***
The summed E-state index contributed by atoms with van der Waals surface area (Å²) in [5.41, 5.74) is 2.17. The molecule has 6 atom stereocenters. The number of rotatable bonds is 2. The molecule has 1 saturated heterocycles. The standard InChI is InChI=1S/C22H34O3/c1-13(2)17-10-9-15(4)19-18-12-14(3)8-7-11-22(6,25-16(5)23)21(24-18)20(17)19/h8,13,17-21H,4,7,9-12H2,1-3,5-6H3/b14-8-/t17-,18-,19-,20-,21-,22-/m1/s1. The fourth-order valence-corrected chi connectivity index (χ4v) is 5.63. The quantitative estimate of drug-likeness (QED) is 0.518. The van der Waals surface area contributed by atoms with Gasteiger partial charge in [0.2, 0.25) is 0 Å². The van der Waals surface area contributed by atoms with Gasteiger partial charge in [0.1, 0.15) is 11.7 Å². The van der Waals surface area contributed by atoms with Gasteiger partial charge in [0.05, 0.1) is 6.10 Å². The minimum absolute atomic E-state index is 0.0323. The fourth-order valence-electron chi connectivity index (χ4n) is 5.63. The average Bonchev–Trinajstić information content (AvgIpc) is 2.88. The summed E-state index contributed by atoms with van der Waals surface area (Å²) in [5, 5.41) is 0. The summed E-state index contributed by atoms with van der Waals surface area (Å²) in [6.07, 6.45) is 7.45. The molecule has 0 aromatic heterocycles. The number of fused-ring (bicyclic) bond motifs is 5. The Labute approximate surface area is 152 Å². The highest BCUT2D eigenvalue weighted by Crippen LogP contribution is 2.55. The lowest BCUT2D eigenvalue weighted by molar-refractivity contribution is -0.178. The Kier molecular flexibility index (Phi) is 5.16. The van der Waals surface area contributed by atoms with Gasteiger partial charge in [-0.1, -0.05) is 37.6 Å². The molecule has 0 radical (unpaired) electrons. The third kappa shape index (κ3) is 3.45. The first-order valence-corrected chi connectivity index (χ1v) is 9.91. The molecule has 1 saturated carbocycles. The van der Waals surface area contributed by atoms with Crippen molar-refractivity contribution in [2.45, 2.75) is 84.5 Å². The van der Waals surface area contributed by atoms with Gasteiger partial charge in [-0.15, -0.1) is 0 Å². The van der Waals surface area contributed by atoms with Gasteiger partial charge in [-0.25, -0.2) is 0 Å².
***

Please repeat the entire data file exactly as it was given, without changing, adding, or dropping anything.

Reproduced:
The summed E-state index contributed by atoms with van der Waals surface area (Å²) in [5.41, 5.74) is 2.17. The molecule has 6 atom stereocenters. The number of rotatable bonds is 2. The molecule has 1 saturated heterocycles. The standard InChI is InChI=1S/C22H34O3/c1-13(2)17-10-9-15(4)19-18-12-14(3)8-7-11-22(6,25-16(5)23)21(24-18)20(17)19/h8,13,17-21H,4,7,9-12H2,1-3,5-6H3/b14-8-/t17-,18-,19-,20-,21-,22-/m1/s1. The fourth-order valence-corrected chi connectivity index (χ4v) is 5.63. The quantitative estimate of drug-likeness (QED) is 0.518. The van der Waals surface area contributed by atoms with Gasteiger partial charge in [0.2, 0.25) is 0 Å². The van der Waals surface area contributed by atoms with Gasteiger partial charge in [0.1, 0.15) is 11.7 Å². The van der Waals surface area contributed by atoms with Gasteiger partial charge in [0.05, 0.1) is 6.10 Å². The minimum absolute atomic E-state index is 0.0323. The fourth-order valence-electron chi connectivity index (χ4n) is 5.63. The average Bonchev–Trinajstić information content (AvgIpc) is 2.88. The summed E-state index contributed by atoms with van der Waals surface area (Å²) in [5, 5.41) is 0. The summed E-state index contributed by atoms with van der Waals surface area (Å²) in [6.07, 6.45) is 7.45. The molecule has 0 aromatic heterocycles. The number of fused-ring (bicyclic) bond motifs is 5. The Labute approximate surface area is 152 Å². The highest BCUT2D eigenvalue weighted by Crippen LogP contribution is 2.55. The lowest BCUT2D eigenvalue weighted by molar-refractivity contribution is -0.178. The Kier molecular flexibility index (Phi) is 5.16. The van der Waals surface area contributed by atoms with Gasteiger partial charge in [-0.1, -0.05) is 37.6 Å². The molecule has 0 radical (unpaired) electrons. The third kappa shape index (κ3) is 3.45. The first-order valence-corrected chi connectivity index (χ1v) is 9.91. The molecule has 1 saturated carbocycles. The van der Waals surface area contributed by atoms with Crippen molar-refractivity contribution in [2.45, 2.75) is 84.5 Å². The van der Waals surface area contributed by atoms with Gasteiger partial charge in [-0.15, -0.1) is 0 Å². The van der Waals surface area contributed by atoms with Gasteiger partial charge in [-0.25, -0.2) is 0 Å².